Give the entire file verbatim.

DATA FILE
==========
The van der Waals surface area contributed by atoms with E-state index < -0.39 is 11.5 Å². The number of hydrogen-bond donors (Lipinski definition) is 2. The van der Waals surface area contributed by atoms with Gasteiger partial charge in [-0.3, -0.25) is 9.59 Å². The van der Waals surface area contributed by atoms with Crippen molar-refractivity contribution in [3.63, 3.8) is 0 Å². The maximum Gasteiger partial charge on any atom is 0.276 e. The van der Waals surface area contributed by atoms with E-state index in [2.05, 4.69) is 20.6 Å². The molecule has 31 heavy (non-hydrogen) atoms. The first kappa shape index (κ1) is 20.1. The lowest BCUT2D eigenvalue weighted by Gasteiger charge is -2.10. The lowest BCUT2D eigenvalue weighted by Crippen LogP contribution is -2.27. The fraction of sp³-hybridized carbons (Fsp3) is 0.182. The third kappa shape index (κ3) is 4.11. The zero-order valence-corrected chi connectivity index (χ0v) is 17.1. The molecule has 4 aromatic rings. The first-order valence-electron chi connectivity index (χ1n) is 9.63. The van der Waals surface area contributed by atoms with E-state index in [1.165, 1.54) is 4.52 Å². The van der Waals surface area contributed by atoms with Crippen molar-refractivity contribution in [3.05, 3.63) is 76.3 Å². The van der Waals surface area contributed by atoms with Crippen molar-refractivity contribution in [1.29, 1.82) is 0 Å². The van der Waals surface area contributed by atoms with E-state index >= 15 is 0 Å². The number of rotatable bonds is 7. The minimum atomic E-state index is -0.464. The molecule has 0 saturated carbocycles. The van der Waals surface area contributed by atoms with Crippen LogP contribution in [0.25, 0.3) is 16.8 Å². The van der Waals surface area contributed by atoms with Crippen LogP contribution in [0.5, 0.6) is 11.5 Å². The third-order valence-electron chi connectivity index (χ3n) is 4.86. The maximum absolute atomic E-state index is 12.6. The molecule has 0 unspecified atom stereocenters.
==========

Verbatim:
The van der Waals surface area contributed by atoms with E-state index < -0.39 is 11.5 Å². The number of hydrogen-bond donors (Lipinski definition) is 2. The van der Waals surface area contributed by atoms with Gasteiger partial charge in [-0.3, -0.25) is 9.59 Å². The van der Waals surface area contributed by atoms with Crippen molar-refractivity contribution in [3.63, 3.8) is 0 Å². The maximum Gasteiger partial charge on any atom is 0.276 e. The van der Waals surface area contributed by atoms with E-state index in [2.05, 4.69) is 20.6 Å². The molecule has 31 heavy (non-hydrogen) atoms. The first kappa shape index (κ1) is 20.1. The lowest BCUT2D eigenvalue weighted by Gasteiger charge is -2.10. The lowest BCUT2D eigenvalue weighted by Crippen LogP contribution is -2.27. The fraction of sp³-hybridized carbons (Fsp3) is 0.182. The third kappa shape index (κ3) is 4.11. The zero-order valence-corrected chi connectivity index (χ0v) is 17.1. The molecule has 4 aromatic rings. The first-order valence-electron chi connectivity index (χ1n) is 9.63. The van der Waals surface area contributed by atoms with E-state index in [1.165, 1.54) is 4.52 Å². The van der Waals surface area contributed by atoms with Crippen molar-refractivity contribution in [3.05, 3.63) is 76.3 Å². The van der Waals surface area contributed by atoms with Crippen molar-refractivity contribution in [1.29, 1.82) is 0 Å². The van der Waals surface area contributed by atoms with E-state index >= 15 is 0 Å². The number of rotatable bonds is 7. The minimum atomic E-state index is -0.464. The molecule has 0 saturated carbocycles. The van der Waals surface area contributed by atoms with Crippen LogP contribution in [0.25, 0.3) is 16.8 Å². The van der Waals surface area contributed by atoms with Crippen LogP contribution in [0.5, 0.6) is 11.5 Å². The third-order valence-electron chi connectivity index (χ3n) is 4.86. The maximum absolute atomic E-state index is 12.6. The molecule has 0 unspecified atom stereocenters.